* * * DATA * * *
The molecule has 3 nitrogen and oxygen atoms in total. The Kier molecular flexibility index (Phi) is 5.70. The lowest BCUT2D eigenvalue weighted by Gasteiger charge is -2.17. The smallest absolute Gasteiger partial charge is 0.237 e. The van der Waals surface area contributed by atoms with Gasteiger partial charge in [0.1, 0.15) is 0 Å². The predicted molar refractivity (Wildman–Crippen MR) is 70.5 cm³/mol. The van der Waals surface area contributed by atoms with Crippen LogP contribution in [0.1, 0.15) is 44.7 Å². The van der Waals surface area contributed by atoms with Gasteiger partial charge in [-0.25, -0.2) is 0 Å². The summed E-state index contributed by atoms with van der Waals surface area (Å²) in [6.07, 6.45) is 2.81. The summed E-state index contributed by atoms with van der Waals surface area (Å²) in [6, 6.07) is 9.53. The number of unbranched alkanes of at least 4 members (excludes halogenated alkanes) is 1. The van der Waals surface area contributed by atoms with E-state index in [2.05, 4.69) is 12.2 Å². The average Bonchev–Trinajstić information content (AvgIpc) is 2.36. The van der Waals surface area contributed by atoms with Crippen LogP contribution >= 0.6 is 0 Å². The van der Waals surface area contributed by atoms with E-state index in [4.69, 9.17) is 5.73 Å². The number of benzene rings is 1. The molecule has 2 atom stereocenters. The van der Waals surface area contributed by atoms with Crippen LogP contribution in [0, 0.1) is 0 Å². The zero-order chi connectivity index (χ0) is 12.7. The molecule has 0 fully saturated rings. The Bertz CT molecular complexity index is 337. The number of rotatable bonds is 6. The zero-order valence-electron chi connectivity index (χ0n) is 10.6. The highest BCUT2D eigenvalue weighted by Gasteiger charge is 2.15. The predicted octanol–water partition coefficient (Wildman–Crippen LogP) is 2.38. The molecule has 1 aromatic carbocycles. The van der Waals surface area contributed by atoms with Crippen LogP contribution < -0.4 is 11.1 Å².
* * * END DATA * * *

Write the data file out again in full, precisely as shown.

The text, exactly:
The molecule has 3 nitrogen and oxygen atoms in total. The Kier molecular flexibility index (Phi) is 5.70. The lowest BCUT2D eigenvalue weighted by Gasteiger charge is -2.17. The smallest absolute Gasteiger partial charge is 0.237 e. The van der Waals surface area contributed by atoms with Gasteiger partial charge in [0.1, 0.15) is 0 Å². The predicted molar refractivity (Wildman–Crippen MR) is 70.5 cm³/mol. The van der Waals surface area contributed by atoms with Crippen LogP contribution in [0.1, 0.15) is 44.7 Å². The van der Waals surface area contributed by atoms with Gasteiger partial charge in [-0.25, -0.2) is 0 Å². The summed E-state index contributed by atoms with van der Waals surface area (Å²) in [6.07, 6.45) is 2.81. The summed E-state index contributed by atoms with van der Waals surface area (Å²) in [6, 6.07) is 9.53. The number of unbranched alkanes of at least 4 members (excludes halogenated alkanes) is 1. The van der Waals surface area contributed by atoms with E-state index in [2.05, 4.69) is 12.2 Å². The average Bonchev–Trinajstić information content (AvgIpc) is 2.36. The van der Waals surface area contributed by atoms with Crippen LogP contribution >= 0.6 is 0 Å². The van der Waals surface area contributed by atoms with E-state index in [4.69, 9.17) is 5.73 Å². The number of benzene rings is 1. The molecule has 2 atom stereocenters. The van der Waals surface area contributed by atoms with Crippen LogP contribution in [0, 0.1) is 0 Å². The zero-order chi connectivity index (χ0) is 12.7. The molecule has 0 fully saturated rings. The Bertz CT molecular complexity index is 337. The number of rotatable bonds is 6. The zero-order valence-electron chi connectivity index (χ0n) is 10.6. The highest BCUT2D eigenvalue weighted by Gasteiger charge is 2.15. The predicted octanol–water partition coefficient (Wildman–Crippen LogP) is 2.38. The molecule has 1 aromatic carbocycles. The van der Waals surface area contributed by atoms with Crippen LogP contribution < -0.4 is 11.1 Å².